12 February 2024

MOVING TO FRANCE in the beginning.....

We first decided to move to France in 2014, seeing it as maybe a ten year adventure.  We already had a small holiday home in Touraine so we downsized in the UK so that we could upsize in France and spend more time there.  Life and its ups and downs got in the way and instead here we are beginning the process just at the time (and the age) when we thought we would be thinking about moving back to the UK!

It’s a funny old world and it’s probably for the best that we can’t see what’s around the corner.  However I thought it time I posted about how we're getting on with the process.  Just in case anyone is interested.

The agent's photo of our house as it was in 2014.

This is not meant to be a guide for others or a handbook on how to do it. 


Brexit really threw the cat among the pigeons for British people who owned a holiday home in France.  We were previously entitled to spend up to six months a year in France in any way we liked but leaving the EU changed all that.  The Schengen 90/180 rule basically meant that although we could still spend up to 180 days in France we had to exchange three summer months for three winter ones.  The only way around this was to get the right sort of visa.

In 2022 we got a temporary long stay visa (VLST) from the French Embassy.  This gives the holder the right to stay in France for six months continuously and overrides the Schengen 90/180 rule.  Once the visa has expired any unused days out of the 180 can then be taken under the Schengen rules until all are used up - bearing in mind that you have to actually leave France on or before the date that the visa expires before the Schengen period can start!

Getting that visa was an expensive and time consuming palaver.  The instructions on the French government website are quite clear but it involves compiling a large number of documents and personal information, and getting an appointment with the agency that handles applications (TLS) to hand them over.

This worked well for us that year but we had made our minds up that we wanted to be able to divide our time between the UK and France in such a way that we could spend more time in France and come and go without constantly having to make calculations about how many days we had left.  By becoming French residents we can spend as much time as we like in France and up to six months in the UK.  There are no Schengen-like restrictions on how we spend our time in the UK so no complicated calculations needed.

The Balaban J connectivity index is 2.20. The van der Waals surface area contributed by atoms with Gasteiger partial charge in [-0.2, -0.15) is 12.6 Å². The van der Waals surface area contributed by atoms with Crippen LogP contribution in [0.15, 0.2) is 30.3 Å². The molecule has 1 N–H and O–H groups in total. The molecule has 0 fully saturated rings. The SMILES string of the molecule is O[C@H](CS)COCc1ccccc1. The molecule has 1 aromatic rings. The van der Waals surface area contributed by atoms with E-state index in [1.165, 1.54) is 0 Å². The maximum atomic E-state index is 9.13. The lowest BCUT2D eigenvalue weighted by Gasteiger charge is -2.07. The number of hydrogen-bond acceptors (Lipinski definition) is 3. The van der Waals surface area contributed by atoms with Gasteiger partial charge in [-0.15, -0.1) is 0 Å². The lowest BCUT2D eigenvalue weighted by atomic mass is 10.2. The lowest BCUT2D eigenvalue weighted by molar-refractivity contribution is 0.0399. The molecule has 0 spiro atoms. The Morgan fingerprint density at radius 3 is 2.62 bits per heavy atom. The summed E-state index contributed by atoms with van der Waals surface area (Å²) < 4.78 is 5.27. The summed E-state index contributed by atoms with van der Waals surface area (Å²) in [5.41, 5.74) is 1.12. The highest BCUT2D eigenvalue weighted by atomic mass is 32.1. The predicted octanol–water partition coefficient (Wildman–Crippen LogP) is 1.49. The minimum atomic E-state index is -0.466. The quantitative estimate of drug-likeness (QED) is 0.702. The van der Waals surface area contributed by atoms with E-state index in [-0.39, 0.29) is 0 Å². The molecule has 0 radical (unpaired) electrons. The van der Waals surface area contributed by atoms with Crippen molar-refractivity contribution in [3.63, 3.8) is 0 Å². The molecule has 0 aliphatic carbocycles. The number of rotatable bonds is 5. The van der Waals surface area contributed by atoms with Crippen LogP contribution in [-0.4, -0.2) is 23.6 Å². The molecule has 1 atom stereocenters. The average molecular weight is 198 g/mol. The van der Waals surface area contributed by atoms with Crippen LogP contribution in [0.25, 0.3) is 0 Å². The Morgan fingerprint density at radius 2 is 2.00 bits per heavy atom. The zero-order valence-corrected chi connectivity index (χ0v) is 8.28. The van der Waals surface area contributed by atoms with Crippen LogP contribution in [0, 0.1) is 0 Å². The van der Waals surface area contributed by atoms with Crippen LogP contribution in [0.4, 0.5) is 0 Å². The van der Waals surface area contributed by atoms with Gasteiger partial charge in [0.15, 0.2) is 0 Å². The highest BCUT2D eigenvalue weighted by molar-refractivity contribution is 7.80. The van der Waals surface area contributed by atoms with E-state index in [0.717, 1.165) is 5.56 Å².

Getting that VLST was a worthwhile exercise in that the next step, getting the right visa to enable us to move to France, was familiar and part done.  

Next time...........getting the right visa!


  1. In 1972, when we returned from our six years in the USA, we spent most of our major holidays in France. Touring the main wine-growing areas, taking pot luck about finding a logis for the night – much more difficult then since this was the pre-mobile phone era. Hopping off at phone boxes and struggling with the language. In a sense, my employer connived with us in this since I was allowed two mornings off a week to learn French; for this was the early love-Europe period. In the winter I ski-ed, mainly in French-speaking resorts.

    An opportunity arose to buy a very elderly, very rackety terrace house in Loire Atlantique for £10,000. It amused me that my US employer had granted me two weeks holiday a year whereas my UK employer (a very large publishing company) granted me five weeks. We then lived in Kingston-upon-Thames which meant that – post work - we could drive down to Portsmouth on Thursday evening, sleep a few hours in a Brittany Ferries cabin, awaken at 06.00 in Caen to the sound of Mozart’s flute and harp concerto and be in Drefféac in time for lunch. Return to the UK much more quickly by the hovercraft ferry from Cherbourg on Sunday afternoon.

    The nine years that followed were idyllic for francophilia. All the friendships with the artisans that helped keep the house habitable. Discussing connection to the main drainage with the maire (no more fosse septique); showing off my French with Brit visitors who stayed the night.

    Retirement beckoned and we looked forward to longer periods in France. It worked for a year or two but then we realised we’d grown older and the primitive conditions in Drefféac weren’t so much fun for our aged bones. These reactions were compounded by the fact that in the UK we’d done the rewarding but irreversible move: selling a three-bed 1930s semi in K-u-T and moving to a four-bed detached house (with garage) in Hereford.

    France is still important culturally and emotionally but now we rent villas in the Languedoc and take the whole family with us. Slipping down to the tabac each morning to buy L’Equipe.

    1. That's a lovely story.
      Without a doubt the romance of owning and looking after a rickety old French house loses its shine as we get older. We have gradually improved ours so that life is more comfortable for our age but even so, we can see that living here requires a degree of energy and enthusiasm that will eventually defeat us. Like you, I'm sure we will continue to find a way to carry on enjoying life here. Renting or maybe moving to a smaller holiday home again might be the way to go. A lot depends on how our health holds out.